Black lives, white writers, and Hip-hop
On launching a hip-hop magazine in the context of 2016 America.
Full disclosure: This is a publication written by a white person about an art form that is historically and culturally black.
As such, for those who care to look, Super Empty often flirts with the uncomfortable territory of a white person grading the value of black art, of ostensibly deeming which black people are worthy of praise, and which are not (Super Empty’s omission of number or letter grades for album reviews is intended to somewhat ameliorate this problem, but by no means does it do so completely).
What’s worse, from photos to writing to the design of the website, I do it almost entirely myself. There are a number of talented people I call on for their contributions in photography, writing, editing, and artwork, though even many of those people are themselves not black. Would a racially diverse staff of regular contributors result in a more balanced, knowledgeable publication? Most likely, yes. Do I currently have the bandwidth to spearhead such a team? Not even close.
So in the meantime, I did something that thousands before me have done — set up a personal blog, with no staff beyond myself, and started writing. But having a food blog that occasionally dissects the pros and cons of kale is a little different than a music blog that regularly makes assumptions about, forms critiques of, and kicks knowledge relating to, black people. All blogs, ironically, are not created equal.
Now, as that blog seeks to transform into a more consistent, high-quality online magazine, the question I’ve tried to ask myself is: When the subject matter is hip-hop, is it appropriate for a white writer to have his own platform? And if so, what responsibilities come with it? This publication may not always be a one-person endeavor, but I hope the directives below remain useful far into the future.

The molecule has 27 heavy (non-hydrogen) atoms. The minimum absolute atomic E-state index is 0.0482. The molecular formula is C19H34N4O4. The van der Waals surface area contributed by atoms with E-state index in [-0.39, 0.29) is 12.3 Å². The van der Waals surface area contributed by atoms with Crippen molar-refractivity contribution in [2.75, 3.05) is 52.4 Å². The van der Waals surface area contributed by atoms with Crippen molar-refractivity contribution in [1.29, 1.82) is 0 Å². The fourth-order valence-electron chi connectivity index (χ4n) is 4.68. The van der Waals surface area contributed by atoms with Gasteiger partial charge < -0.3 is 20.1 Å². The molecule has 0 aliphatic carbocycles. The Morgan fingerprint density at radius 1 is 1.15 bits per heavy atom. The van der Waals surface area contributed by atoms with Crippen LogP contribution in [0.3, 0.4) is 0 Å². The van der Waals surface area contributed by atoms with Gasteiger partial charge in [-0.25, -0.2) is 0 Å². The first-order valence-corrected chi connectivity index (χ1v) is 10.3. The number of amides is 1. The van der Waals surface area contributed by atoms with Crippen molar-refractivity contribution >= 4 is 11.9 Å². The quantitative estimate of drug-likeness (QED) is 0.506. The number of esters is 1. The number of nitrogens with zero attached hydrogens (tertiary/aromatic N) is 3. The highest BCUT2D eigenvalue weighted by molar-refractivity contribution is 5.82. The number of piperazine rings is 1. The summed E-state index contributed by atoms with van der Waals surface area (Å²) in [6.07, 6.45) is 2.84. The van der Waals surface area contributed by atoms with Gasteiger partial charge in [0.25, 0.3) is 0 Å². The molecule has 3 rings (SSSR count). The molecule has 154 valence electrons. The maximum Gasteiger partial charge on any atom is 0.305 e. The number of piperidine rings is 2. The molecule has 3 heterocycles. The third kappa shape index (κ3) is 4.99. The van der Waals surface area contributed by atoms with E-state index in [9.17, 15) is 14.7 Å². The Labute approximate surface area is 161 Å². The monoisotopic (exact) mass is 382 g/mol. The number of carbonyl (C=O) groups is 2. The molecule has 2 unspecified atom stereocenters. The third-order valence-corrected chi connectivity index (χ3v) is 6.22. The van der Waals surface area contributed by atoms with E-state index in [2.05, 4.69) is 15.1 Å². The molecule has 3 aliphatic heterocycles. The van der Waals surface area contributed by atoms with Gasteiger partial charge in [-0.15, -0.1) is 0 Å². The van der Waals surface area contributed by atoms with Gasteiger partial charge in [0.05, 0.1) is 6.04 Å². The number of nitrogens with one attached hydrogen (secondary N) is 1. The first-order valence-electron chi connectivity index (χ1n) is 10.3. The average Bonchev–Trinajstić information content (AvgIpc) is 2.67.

If I’ve learned one thing since buying the double album The King of Crunk and BME Recordings Present: Trillville and Lil Scrappy in the 7th grade, or attending the AND1 Mixtape Tour the summer before that, it’s this: no degree of participation in black culture, no number of black friends, no number of times you’ve been called “n — ,” turns a white person into a black person. This is, I believe, one of the laws of physics. You can deny it if you want, but the fact is, by age 18, there are already too many times guardians, authorities, and supervisors have looked the other way when you did the wrong thing, too many times the justice system gave you a “Get Out of Jail Free” card (in some cases quite literally), too many times you saw heroes and role models who looked like you in every industry and career profession imaginable, not enough times you had sports, entertainment, or service labor rammed into your skull as your only lot in life. And no, having a two-term black president hasn’t magically changed all that. Many aspects of life are fluid, but race, as I learned in middle school, is concrete and permanently fixed.
Hip-hop, on the other hand, is not a pre-determined human characteristic. It is all-accepting and ever-enrolling: take an interest, participate in whatever way you choose, and that’s about it — you’re in. Mac Miller is hip-hop. Brother Ali is hip-hop. Asher Roth is hip-hop. Macklemore is hip-hop (if you haven’t heard of anything earlier than The Heist, do your research). Action Bronson is hip-hop. Peter Rosenberg is hip-hop. Know your shit, respect the culture, and you will be welcomed. Here in the Triangle, where Muslim photographers, Asian emcees, black and white hip-hop duos, Latino videographers and people of all walks unite around hip-hop, that fact could not be any more plain.